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19075A

Seated Ancestor Figure in Mandarin Coat
Item No. 19075A

19th Century, Taoist / Popular Religions, China
Lacquer over Wood
16" x 7.25" x 5.75"
( 40.64 x 18.415 x 14.605 cm)
(H x W x D)

This seated Mandarin sits on a backless chair. Both arms are bent, the right with the extended hand over the knee, and the left holding what is probably a tael. Taels were ingots of silver used in China as a measurement of currency exchange made locally by individual silversmiths for local exchange. The shape and amount of details of taels varied considerably, and included . squares, ovals and boat shapes such as the one carried by this official. The tael in this instance is symbolic of a wish for wealth for the family, and for successful high accomplishments, such as sons passing civil service exams.
He is dressed in typical garb of a Mandarin official. He wears a Mandarin hat (which in real life was made of woven bamboo) which is conical in shape with a broad black band. He wears a short black jacket which originally would have had with five loops and brass buttons over his plain long gown (nei tao) which falls to just above his black satin boots, with thick white soles, a sign of his status. These boots were similar to those worn at the court, and said to cost as much as a servant would earn in one year. According to Garrett, “they were such a symbol of superiority that a proverb at the time stated ‘A man in boots will not speak to a man in shoes.” (Chinese Clothing p. 74). Underneath the jacket is a ling tou, or silk collar.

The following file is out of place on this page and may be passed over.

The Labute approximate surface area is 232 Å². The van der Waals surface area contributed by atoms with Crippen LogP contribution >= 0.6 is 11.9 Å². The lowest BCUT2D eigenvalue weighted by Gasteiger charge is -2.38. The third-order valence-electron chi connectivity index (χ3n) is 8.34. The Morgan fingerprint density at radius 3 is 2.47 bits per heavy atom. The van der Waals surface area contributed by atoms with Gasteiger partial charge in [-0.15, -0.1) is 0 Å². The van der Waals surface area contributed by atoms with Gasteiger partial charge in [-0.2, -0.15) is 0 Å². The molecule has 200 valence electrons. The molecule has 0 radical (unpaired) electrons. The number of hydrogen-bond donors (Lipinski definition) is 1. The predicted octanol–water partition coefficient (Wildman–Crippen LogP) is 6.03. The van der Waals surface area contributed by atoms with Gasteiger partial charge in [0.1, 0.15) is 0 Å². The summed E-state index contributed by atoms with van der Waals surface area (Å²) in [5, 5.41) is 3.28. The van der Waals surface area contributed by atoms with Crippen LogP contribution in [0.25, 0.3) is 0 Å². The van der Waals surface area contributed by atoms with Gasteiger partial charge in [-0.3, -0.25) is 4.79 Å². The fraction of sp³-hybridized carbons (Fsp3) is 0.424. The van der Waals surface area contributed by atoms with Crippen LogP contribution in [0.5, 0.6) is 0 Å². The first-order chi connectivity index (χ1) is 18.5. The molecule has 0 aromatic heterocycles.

Details of his face are painted including his eye brows, moustache and goatee.
This carving was used on a home shrine. . The figure originally would have been brought to a temple, where it would have been given an “eye opening ceremony" performed by a Buddhist or Taoist monk. The back of the carving contains a cavity closed with a bung into which the sutras (or scriptures) and messages to ancestors were placed during this ceremony and still remain. There are painted calligraphic representations on the back.
Sources:
Valery M. Garrett, “A Collector’s Guide to Chinese Dress Accessories,” Singapore, Times Editions

Valery Garret, Chinese Clothing, An Illustrated Guide.” Hong Kong, Oxford University Press, 1994.


Select for detailed information about Chinese Ancestor Statues.

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